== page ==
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My eyes shoot open to a knock. It echoes around the empty house. When I open the door I meet the sorrowful face of Margie. She walks in, uninvited. Why should she be invited, it’s her house anyway. She then embraces me; her hug is cold and somber.

I wake from the dream realizing the cold was due to a window that flew open in the night. The drapes blow about in the breeze and the left side of the bed is even colder, Margie's side. Getting out of bed is rough due to the seventy five year old knees I have. I creek my way to a sink full of unwashed dishes. I scrub my teeth whilst congratulating myself for doing at least one productive thing today. As I trudge my way through the cabin, I spot Margie’s simple rocking chair.

“I don’t much want anything to fancy,” she had told me all those years ago. “Just something that rocks.” So we built it together by hand after moving into the cabin. Once we sold our city house we moved all our furniture and fortune into Montana’s mountains. Many and more we had built out of the wood the forest had provided us.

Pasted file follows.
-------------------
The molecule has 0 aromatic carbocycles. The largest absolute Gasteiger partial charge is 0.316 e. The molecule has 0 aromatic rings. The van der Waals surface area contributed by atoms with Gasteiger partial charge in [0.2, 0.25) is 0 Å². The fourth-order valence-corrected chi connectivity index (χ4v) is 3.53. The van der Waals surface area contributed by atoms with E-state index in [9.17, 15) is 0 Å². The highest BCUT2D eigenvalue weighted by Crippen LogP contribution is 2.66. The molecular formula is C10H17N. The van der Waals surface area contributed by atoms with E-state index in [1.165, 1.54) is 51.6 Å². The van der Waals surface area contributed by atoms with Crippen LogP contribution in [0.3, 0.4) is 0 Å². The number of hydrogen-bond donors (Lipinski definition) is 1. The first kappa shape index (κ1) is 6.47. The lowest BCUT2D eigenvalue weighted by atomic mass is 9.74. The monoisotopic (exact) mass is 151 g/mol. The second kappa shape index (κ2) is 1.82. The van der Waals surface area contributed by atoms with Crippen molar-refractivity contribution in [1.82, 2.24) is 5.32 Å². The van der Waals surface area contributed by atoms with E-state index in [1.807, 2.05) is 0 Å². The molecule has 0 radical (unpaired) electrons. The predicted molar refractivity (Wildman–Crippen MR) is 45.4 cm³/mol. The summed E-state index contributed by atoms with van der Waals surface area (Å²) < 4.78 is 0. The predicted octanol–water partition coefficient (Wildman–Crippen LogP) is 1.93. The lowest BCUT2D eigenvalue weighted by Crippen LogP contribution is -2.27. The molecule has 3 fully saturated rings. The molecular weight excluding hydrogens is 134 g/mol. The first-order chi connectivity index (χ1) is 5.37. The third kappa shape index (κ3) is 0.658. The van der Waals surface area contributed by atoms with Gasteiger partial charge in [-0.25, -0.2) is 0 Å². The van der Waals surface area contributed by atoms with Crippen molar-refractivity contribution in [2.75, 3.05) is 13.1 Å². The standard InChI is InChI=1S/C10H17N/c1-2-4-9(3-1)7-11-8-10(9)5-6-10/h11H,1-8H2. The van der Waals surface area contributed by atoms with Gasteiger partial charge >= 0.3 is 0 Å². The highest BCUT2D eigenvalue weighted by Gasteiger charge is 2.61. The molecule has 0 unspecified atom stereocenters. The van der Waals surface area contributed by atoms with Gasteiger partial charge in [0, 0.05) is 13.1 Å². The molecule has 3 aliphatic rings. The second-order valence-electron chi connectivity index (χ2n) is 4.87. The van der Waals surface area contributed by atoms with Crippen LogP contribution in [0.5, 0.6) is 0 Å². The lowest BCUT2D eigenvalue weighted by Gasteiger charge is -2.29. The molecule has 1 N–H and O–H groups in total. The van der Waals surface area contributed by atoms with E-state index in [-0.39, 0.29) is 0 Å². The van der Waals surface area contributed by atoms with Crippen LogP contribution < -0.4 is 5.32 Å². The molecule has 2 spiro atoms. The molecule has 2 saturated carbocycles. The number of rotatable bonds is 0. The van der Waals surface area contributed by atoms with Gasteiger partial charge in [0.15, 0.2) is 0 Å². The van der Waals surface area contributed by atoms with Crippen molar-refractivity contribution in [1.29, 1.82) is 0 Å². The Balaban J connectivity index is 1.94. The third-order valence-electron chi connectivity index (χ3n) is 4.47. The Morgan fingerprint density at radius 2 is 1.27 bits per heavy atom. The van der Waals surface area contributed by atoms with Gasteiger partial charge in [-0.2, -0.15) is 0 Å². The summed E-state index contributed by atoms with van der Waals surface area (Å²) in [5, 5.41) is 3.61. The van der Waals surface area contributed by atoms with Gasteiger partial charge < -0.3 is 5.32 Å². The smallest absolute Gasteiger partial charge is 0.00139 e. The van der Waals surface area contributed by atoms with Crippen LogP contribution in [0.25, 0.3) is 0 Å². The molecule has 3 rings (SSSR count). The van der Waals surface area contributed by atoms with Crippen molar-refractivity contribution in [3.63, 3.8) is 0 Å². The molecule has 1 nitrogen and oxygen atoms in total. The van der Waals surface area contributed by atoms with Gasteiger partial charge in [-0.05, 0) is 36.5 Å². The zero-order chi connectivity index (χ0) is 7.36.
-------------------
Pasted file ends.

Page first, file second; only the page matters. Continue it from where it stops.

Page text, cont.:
Now her chair threatens me all so ominous. It doesn't move and probably hasn't since her departure. My chair is a direct contradiction to hers. It is cluttered all about; Margie would have scolded me. Though now the whole house is cluttered. The single sense of cleanliness would be from looking at her chair; as if she had snuck here every night to keep her legacy clean.

I walk from the house crushing the dead branches and leaves of late fall. I keep my eyes from drifting to the old tin that used to be full of food for squirrels to snack on. It now lay bare and rotting in the sun. Beside the door is a light, wooden fishing pole margie had bought me when we first moved to the mountains. After some travel I find  my old friend. A pond lay ahead of me. It seemed a meteorite had struck the mountain side millions of years ago creating a habitat for hundreds. Though Margie claimed aliens had struck the ground.

A ledge of rock shot above a portion of the pond, the perfect spot for fish to find shade. I unfold an old red blanket beside me. Utop it I place the last book Margie was reading. My eyes glance over the wooden pole. It is smooth yet weatherd with years. It’s not a thing for salmon or any open water for that matter, but the pond trout don’t give it a hard time. Right above the handle is carved the letter W, an inside joke Margie and I had made long ago. The spot is shiny and smooth with years of good luck rubbings.